Wilder Quarterly, Spring 2013
Photography (c) Anna Wolf, unless otherwise noted
Up until three weeks ago, neither of Sight Unseen’s editors had a green space to call our own. Neither of us has a plot in one of New York’s many community gardens, and between us, our houseplant count hovers around three. So why exactly have we both had a thing for Wilder Quarterly — a magazine about nature and gardening that features lengthy discourse on things like asparagus, outdoor shelters, and slugs — since it launched nearly two years ago? Abbye Churchill, the magazine’s editorial director, explains: “Wilder at its essence is just about encouraging people to go outside — to fall in love with nature and to get their hands dirty. For us, that means taking responsibility for making things on your own, and that can be as diverse as building or cooking or beauty projects.” All of which translates to a magazine that can slot a feature on organic nail polish next to a Mark Borthwick photography portfolio inspired by the philosophy of Ralph Waldo Emerson — as the recently released Spring issue does — and have none of it seem out of context.
Apparently, we’re not alone: “One of the challenges of Wilder is that the readership is so diverse,” says Churchill. “We have a lot of urban professionals who are maybe cultivating some windowsill gardening action, and we also have a huge swath of really stalwart, seasoned veteran gardeners of a bit older demographic. And a lot of people are reading the book just to be inspired. Maybe it’s more about future thinking — what they could do, and what’s possible.” In some ways, Wilder is not unlike Sight Unseen: “The perspective of the magazine is of engagement rather than formal expertise,” says Churchill. “We’re just as excited as the reader about learning.”
Perhaps that’s why Wilder’s team agreed to let us snag an exclusive visual excerpt from the spring issue on one of our favorite “wish we’d finally make the time to go there” places in New York: Wave Hill, a 28-acre public garden and cultural center in the Bronx that overlooks the Hudson River from its majestic perch and just so happens to host six-week artist residencies each winter. The Wilder piece was written by artist Naomi Reis, who spent time there this winter and created a series of mixed media collages on view at TSA New York gallery through this weekend.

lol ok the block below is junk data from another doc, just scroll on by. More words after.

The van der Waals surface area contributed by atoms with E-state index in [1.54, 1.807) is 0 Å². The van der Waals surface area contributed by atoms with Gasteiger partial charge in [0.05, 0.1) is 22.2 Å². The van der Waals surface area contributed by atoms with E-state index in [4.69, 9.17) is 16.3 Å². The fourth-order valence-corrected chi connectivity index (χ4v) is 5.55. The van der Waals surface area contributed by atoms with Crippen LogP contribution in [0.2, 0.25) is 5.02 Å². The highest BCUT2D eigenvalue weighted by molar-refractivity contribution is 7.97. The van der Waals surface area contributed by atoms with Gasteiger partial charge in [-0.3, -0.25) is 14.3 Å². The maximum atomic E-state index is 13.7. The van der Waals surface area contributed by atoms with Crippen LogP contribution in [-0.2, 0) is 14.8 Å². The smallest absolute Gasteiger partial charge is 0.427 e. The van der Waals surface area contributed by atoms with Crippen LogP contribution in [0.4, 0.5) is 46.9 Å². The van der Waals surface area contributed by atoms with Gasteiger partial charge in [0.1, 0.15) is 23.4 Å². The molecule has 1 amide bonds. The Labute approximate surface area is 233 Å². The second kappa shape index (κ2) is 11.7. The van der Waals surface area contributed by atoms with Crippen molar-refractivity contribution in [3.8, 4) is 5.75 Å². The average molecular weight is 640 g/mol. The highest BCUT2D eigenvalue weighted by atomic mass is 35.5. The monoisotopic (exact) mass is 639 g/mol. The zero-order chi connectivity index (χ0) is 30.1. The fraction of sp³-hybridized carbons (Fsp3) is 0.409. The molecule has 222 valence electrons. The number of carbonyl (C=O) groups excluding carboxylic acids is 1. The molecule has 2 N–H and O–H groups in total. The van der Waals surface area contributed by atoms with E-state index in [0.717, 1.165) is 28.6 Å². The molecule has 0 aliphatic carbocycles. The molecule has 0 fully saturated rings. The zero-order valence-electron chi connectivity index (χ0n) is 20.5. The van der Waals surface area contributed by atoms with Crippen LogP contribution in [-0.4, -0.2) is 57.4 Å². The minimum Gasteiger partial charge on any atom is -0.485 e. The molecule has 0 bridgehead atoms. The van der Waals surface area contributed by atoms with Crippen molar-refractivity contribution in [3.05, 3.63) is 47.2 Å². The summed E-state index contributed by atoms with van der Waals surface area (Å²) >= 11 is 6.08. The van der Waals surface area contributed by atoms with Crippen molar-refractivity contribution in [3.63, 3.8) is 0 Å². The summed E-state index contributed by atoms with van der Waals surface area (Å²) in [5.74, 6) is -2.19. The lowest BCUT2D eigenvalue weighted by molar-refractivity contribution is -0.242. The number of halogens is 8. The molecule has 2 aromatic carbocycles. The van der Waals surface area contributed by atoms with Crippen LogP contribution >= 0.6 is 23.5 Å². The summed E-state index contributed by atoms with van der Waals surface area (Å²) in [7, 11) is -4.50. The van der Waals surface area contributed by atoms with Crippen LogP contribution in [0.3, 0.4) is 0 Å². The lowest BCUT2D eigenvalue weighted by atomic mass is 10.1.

Says Reis: “Wave Hill is a psychically inspiring site. Because it exists in a space just outside of the vertically oriented grid of New York City (which has continued to grow just outside of its gates for over a century), it’s a really calming place to be. Working in that quiet bubble, and visiting the conservatories in the dead of winter — going from the cold New York air to the damp earthy smell of a tropical rainforest in an instant — was magical and transporting every time. That experience shifted something in my brain, and I came to feel like one of the plants: an interloper of sorts, taking up residence in a carefully maintained parallel space where the usual rules of competition, survival of the fittest, and temperature swings of the climate were suspended. After the residency, I wanted to reconstruct a version of that psychic space for a solo show called Unnatural Selection, where each of the 9 pieces were inspired by the manufactured environment of Wave Hill and other botanical gardens I visited — one in Brooklyn where I live now, and one near where I grew up in Kyoto. I don’t think I would have been able to enter that headspace without the Wave Hill residency.”
Check out some of the photographs in the story below, and then visit your newsstand to buy the latest issue of Wilder. Painting supplies in artist Naomi Reis’s studio in the Glyndor House at Wave Hill. During the 6-week residency, Reis worked on mixed-media collages of tropical environments found in the conservatory at Wave Hill, and at a botanical garden near where she grew up in Uji, a suburb of Kyoto.
Reis’s collages, on view at TSA. Photo (c) Jason Mandella
Lithopsia, a landscaped world in miniature by the artist Lina Puerta, in a window of her studio at Wave Hill. The piece, made from disparate materials like Polystyrene foam, concrete, fabric and rhinestones, leather, artificial plants and moss, was inspired by the Lithops plants from the conservatory at Wave Hill.
Reference photos from Wave Hill’s conservatory in painter Francisco Donoso’s studio.
Donoso’s view from his studio in the Sun Room looking out to the front lawn of the Glyndor House.
A peek into the Sun Room Project Space at Wave Hill. During the colder months it’s a refuge for wintering plants (and humans); the rest of the year the room is transformed into site-specific installations by New York-area emerging artists, curated by Gabriel de Guzman.